I freely confess to watching and loving the Sons Of Anarchy, Justified, Homeland,  Twenty-Four, Luther; Ray Donovan and any martial arts film featuring a certain Chinese-American actor. My literary favorites also include healthy servings from Nelson DeMille, Lee Child and Barry Eisler. What, you might ask, attracts an otherwise peace-loving mystery writer to a diet of unmitigated mayhem? It’s not the violence, although a man who can smite his enemies for a just cause is a major turn on. I hasten to add that neither the films nor the books contain any acts of animal cruelty, a non-starter for me and many other women. A few bodies fall in these adventures—Sons of Anarchy stacks them up like cordwood; Jack Bauer and Raylin Givens were never considered gun-shy—but for the most part, their hearts and biceps are in the right place.

There are two reasons that I adore these fictional tough guys: their willingness to pursue justice even when it imperils their own safety and the indisputable fact that they are major babes, big on biceps, brawn and brains. Intellect is important to me and although I have no proof about their IQs (Stanford-Binet where are you?), when it comes to survival these heroes rise to genius level.

Some of the same attributes appear in the stars of my mystery novels although the body count and violence quotient are considerably less. Movies, television, and novels sell the same thing—a respite from real world woes and a whopping dose of fantasy. Heroes are smart, sexy and audacious. Women are appreciative.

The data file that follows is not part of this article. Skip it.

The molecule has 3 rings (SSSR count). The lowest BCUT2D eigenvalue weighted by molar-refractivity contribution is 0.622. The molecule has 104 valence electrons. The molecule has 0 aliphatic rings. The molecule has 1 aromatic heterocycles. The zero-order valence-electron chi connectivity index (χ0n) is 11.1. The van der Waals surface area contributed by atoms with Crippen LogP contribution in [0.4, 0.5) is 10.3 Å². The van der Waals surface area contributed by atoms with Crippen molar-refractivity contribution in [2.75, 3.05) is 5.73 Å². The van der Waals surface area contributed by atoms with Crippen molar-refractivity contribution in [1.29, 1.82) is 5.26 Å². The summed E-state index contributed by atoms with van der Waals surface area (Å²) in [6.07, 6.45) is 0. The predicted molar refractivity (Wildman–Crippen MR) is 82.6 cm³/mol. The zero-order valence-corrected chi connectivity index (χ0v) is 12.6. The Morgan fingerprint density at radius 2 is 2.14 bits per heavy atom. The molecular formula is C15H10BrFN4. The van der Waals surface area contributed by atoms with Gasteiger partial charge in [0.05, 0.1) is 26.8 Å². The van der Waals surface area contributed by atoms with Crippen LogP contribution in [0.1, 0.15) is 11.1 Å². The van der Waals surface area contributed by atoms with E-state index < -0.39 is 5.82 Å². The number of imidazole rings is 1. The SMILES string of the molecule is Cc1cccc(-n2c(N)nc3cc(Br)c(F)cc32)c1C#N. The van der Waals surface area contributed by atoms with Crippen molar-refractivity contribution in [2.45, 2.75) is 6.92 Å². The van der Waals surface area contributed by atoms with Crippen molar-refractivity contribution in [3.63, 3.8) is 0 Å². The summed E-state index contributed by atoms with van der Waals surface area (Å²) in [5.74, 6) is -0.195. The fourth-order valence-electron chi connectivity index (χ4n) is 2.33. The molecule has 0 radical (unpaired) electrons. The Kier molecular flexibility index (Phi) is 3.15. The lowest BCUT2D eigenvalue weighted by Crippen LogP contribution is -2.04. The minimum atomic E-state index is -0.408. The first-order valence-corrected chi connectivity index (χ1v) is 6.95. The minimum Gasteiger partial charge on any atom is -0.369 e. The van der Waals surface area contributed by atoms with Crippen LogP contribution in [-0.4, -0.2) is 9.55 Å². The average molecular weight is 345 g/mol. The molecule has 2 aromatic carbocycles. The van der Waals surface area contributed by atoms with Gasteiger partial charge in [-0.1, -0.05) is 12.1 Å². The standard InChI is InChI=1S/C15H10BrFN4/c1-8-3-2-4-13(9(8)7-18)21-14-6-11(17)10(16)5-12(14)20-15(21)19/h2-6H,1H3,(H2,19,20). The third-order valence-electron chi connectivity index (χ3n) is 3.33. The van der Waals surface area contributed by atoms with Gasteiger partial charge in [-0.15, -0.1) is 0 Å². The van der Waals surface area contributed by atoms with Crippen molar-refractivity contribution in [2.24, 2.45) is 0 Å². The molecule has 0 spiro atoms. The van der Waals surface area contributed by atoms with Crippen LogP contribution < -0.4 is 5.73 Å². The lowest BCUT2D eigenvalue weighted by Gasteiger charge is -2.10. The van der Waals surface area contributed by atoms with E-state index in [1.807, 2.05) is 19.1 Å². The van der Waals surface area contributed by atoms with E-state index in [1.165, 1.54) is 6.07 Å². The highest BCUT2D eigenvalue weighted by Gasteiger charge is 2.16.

Lest you think I am hopelessly sexist, I also love The Big Bang Theory and never miss Benedict Cumberbatch’s version of Sherlock. I just don’t fantasize about them.



Bad boys are easy to love and fun to create. Despite their flaws, they flirt and fascinate more than the average Joes we meet, date and marry. Every female with a pulse harbors a missionary’s zeal to reform the beast and find gold beneath those rippling muscles and chiseled abs. After all, smoldering charm and lethal hobbies are a major turn on!

Literature is replete with bad boys who make us tingle. Rhett Butler inflamed even the flinty Scarlett O’Hara, although she lusted after willowy Ashley Wilkes for far too long. Anyone who read Gone With the Wind (or saw the movie) has only one question for Scarlett: Girl, what were you thinking?

Millions of readers adore Jack Reacher, a good guy with bad boy vibes. He’s a big brawny lad who thrills female fans every time he defies convention and does the right thing despite the risks. (Author Lee Child is no slouch either, ladies. British charm at its best.)

Hawk, loyal sidekick to Robert Parker ‘s Spenser, is the ultimate bad boy/villain oozing with sex appeal, menace and the fastest gun in New England. Small wonder he’s besieged by lusty females of every race, color and creed. You might not take him home to Mama, but why bother? Keep him for yourself.

Fans of the Stephanie Plum series know all about hunky bad boys. Women from eighteen to eighty gasp every time RANGER appears on the page. He’s smart, uber-masculine, and a skilled practitioner of the erotic arts. Ranger also protects Stephanie and vanquishes any villain in her path. He’s the type of edgy character who straddles the hero/villain fence quite neatly.

On the small screen, Jack Bauer kept us enthralled for 9 seasons of “24” despite (or because of), his unfortunate tendency to kneecap any really bad guy who got in the way. Actor Chris Noth is the ultimate bad boy in every role he plays. That’s part of his considerable charm as his partners in “Sex and the City”, or “The Good Wife will attest. “